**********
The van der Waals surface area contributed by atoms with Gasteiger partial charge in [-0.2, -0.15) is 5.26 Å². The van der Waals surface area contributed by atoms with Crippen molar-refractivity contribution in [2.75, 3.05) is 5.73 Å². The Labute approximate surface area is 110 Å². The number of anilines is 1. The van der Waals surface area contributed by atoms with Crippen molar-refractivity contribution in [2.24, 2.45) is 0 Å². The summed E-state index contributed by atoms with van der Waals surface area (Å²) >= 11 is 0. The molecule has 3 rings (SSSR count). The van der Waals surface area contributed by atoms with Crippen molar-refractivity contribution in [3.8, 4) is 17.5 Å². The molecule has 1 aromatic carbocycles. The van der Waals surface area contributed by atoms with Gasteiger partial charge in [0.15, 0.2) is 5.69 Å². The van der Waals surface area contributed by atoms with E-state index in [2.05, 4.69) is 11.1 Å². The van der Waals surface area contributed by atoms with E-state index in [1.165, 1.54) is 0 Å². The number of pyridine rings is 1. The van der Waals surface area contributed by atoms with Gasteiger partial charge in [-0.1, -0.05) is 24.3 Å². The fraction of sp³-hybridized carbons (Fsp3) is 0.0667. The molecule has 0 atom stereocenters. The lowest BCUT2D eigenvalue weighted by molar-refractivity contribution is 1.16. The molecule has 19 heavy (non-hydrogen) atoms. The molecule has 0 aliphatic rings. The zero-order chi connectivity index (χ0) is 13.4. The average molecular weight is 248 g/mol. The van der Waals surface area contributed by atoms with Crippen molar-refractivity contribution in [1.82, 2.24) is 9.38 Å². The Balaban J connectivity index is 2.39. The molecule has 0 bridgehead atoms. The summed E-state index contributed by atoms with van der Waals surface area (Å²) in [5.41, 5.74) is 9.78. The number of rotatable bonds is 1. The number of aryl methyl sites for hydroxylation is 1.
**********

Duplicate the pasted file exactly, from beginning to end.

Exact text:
The van der Waals surface area contributed by atoms with Gasteiger partial charge in [-0.2, -0.15) is 5.26 Å². The van der Waals surface area contributed by atoms with Crippen molar-refractivity contribution in [2.75, 3.05) is 5.73 Å². The Labute approximate surface area is 110 Å². The number of anilines is 1. The van der Waals surface area contributed by atoms with Crippen molar-refractivity contribution in [2.24, 2.45) is 0 Å². The summed E-state index contributed by atoms with van der Waals surface area (Å²) >= 11 is 0. The molecule has 3 rings (SSSR count). The van der Waals surface area contributed by atoms with Crippen molar-refractivity contribution in [3.8, 4) is 17.5 Å². The molecule has 1 aromatic carbocycles. The van der Waals surface area contributed by atoms with Gasteiger partial charge in [0.15, 0.2) is 5.69 Å². The van der Waals surface area contributed by atoms with E-state index in [2.05, 4.69) is 11.1 Å². The van der Waals surface area contributed by atoms with E-state index in [1.165, 1.54) is 0 Å². The number of pyridine rings is 1. The van der Waals surface area contributed by atoms with Gasteiger partial charge in [-0.1, -0.05) is 24.3 Å². The fraction of sp³-hybridized carbons (Fsp3) is 0.0667. The molecule has 0 atom stereocenters. The lowest BCUT2D eigenvalue weighted by molar-refractivity contribution is 1.16. The molecule has 19 heavy (non-hydrogen) atoms. The molecule has 0 aliphatic rings. The zero-order chi connectivity index (χ0) is 13.4. The average molecular weight is 248 g/mol. The van der Waals surface area contributed by atoms with Crippen molar-refractivity contribution in [1.82, 2.24) is 9.38 Å². The Balaban J connectivity index is 2.39. The molecule has 0 bridgehead atoms. The summed E-state index contributed by atoms with van der Waals surface area (Å²) in [5.41, 5.74) is 9.78. The number of rotatable bonds is 1. The number of aryl methyl sites for hydroxylation is 1.